All ready for the first day of Kindergarten!

Free Resources for Kindergarten Prep

  • Check out over 1K preschool activities and craft ideas from Kids Activities Blog that can be a playful learning experience! Fun practice for things like writing, use scissors, basic shapes, gluing and more!
  • While you may never feel like a “homeschooler”, we have a massive resource of how to homeschool preschool that can help you fill in the gaps of any skills your child needs to expand.
  • Looking for some simple solutions to preschool learning? Our expansive list of best-selling preschool workbooks can assist.
  • It is not all about the education and facts that kids know. In fact, much of the preschool and Kindergarten learning process is through observation, play and learning. Check out this smart advice on teaching life skills to kids.
  • We have over 75 free Kindergarten worksheets that you can download and print as part of your Kindergarten readiness plan.

One of my favorite activities for igniting curiosity and enhancing fine motor skills are crafts! Here you will find 21 handpicked crafts for 3 year olds for everyday fun.

Even the littlest ones can start getting ready for kindergarten, no matter how young! These activities for 1 year olds are a sure way to encourage their development with super fun activities.

Language skills, reading readiness skills, math skills, social and emotional skills, fine motor skills, are just some of them. Help your little one develop these skills with hands on activities for kids which are both fun and engaging.

The transition to Kindergarten will be easier if kids are ready.

Making the Decision for Kindergarten

Bottom line here is every kid is different and you need to get as much data as you can to make this decision, but above all, trust your gut.

I mentioned that I had this question three times. My boys are now all teenagers, but I can still feel the stress of this question on me and my husband like it was yesterday!

And I felt like I made the wrong decision for one of my boys. I felt like that for YEARS…I was pushed into placing him in first grade when my heart said he would be better off in Kindergarten. It was a struggle at first for him as he tried to catch up in first grade. He was slow to pick up reading which only intensified my regret.

This month he was offered a very significant college scholarship and admittance to the honors college. I say that because as parents we are often very hard on ourselves when in reality we are doing the best we can. This decision is important, but so are the million other tiny decisions that follow.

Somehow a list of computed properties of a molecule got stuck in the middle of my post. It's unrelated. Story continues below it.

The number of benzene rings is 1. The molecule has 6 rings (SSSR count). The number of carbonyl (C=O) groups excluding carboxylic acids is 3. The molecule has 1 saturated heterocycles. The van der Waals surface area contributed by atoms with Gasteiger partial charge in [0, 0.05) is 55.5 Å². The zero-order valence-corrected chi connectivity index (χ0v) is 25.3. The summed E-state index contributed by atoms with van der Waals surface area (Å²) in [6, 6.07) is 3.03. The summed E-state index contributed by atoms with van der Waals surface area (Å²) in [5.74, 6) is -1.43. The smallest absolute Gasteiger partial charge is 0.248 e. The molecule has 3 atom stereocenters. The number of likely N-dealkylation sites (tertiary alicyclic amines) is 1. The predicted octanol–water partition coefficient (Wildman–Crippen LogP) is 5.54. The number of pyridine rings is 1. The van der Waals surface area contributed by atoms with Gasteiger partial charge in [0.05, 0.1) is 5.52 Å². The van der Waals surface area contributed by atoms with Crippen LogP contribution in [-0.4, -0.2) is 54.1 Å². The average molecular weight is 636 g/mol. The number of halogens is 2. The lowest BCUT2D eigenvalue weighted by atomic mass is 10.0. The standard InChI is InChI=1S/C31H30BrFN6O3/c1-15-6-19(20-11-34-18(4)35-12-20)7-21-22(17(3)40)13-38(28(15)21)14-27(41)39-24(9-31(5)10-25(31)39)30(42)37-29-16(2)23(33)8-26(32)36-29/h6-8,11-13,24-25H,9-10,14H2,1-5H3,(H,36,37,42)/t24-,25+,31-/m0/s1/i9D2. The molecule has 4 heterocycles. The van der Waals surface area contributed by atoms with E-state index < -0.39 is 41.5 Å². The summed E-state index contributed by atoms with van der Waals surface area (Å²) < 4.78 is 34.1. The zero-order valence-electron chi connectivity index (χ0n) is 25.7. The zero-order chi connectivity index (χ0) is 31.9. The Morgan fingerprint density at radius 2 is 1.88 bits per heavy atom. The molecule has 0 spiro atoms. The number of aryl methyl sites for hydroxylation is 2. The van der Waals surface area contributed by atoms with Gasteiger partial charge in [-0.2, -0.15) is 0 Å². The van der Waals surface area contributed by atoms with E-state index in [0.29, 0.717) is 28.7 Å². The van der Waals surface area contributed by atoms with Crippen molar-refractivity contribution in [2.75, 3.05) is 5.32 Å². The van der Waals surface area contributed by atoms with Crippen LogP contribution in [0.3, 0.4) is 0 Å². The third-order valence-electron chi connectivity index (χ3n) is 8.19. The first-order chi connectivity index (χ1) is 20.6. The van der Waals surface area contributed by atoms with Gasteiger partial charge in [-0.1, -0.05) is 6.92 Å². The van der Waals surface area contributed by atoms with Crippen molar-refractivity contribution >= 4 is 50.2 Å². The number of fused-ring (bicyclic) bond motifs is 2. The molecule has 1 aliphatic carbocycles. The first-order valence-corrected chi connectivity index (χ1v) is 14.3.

Kids mature and learn at different paces and the best thing for us to do is try and support that in whatever way is possible.

You got this!

Monica S

Kindergarten Readiness Checklist | Understood

When kids are getting ready for kindergarten, many families wonder about academic skills. But self-care and social and emotional skills are important for kindergarten readiness, too. For example, does your child need help using the bathroom? Learn about the different kinds of skills kids are expected to have when they start kindergarten.

Language skills

  • Speak in complete sentences and be understood by others most of the time
  • Use words to express needs and wants
  • Understand two-step directions
  • Make comparisons and describe relationships between objects like big/little, under/over, and first/last

Reading readiness skills

  • Enjoy listening to stories
  • Know how to find the first page of a book and which way to flip the pages
  • Recognize familiar logos and signs, like stop signs
  • Recite the alphabet and identify most of the letters
  • Recognize and try to write their own name
  • Recognize when two words rhyme (like cat and bat)
  • Start to connect letter sounds to letters (like the sound of the first letter in their name)
  • Draw a picture to help express an idea

Math skills

  • Count from 1 to 10 without skipping numbers
  • Match a number to a group of five or fewer items (“I see three cats”)
  • Recognize and name basic shapes (square, circle, triangle, rectangle)
  • Understand more than and less than
  • Arrange three objects in the right order (like from smallest to biggest)
  • Name or point to the colors in a box of eight crayons

Self-care skills

  • Use the bathroom and wash up on their own
  • Get dressed on their own (but may still need help with buttons, zippers, and shoelaces)
  • Know and can say their first and last name and age

Social and emotional skills

  • Separate from a parent or caregiver without getting overly upset
  • Interact with other kids
  • Pay attention for at least five minutes to a task an adult is leading, like listening to directions for an activity or discussing the day’s weather during circle time

Fine motor skills

  • Use a pencil or crayon with some control
  • Use scissors
  • Copy basic shapes
  • Make distinct marks that look like letters and write some actual letters, especially the ones in their name
  • Put together a simple puzzle

Gross motor skills

  • Run
  • Jump with feet together
  • Hop on one foot
  • Climb stairs
  • Bounce a ball and try to catch it

How to help your rising kindergartner

Kids develop skills at different rates. It’s not unusual for kids to have strong skills in one area and weak skills in other areas. Some states use kindergarten readiness tests to get a sense of which early learners might need extra help in some areas.

If you’re concerned your child isn’t ready for kindergarten, talk with your child's preschool teacher and work together to come up with a plan to address any trouble spots. You might also want to talk with your child’s health care provider. Learn about the pros and cons of delaying kindergarten for a year.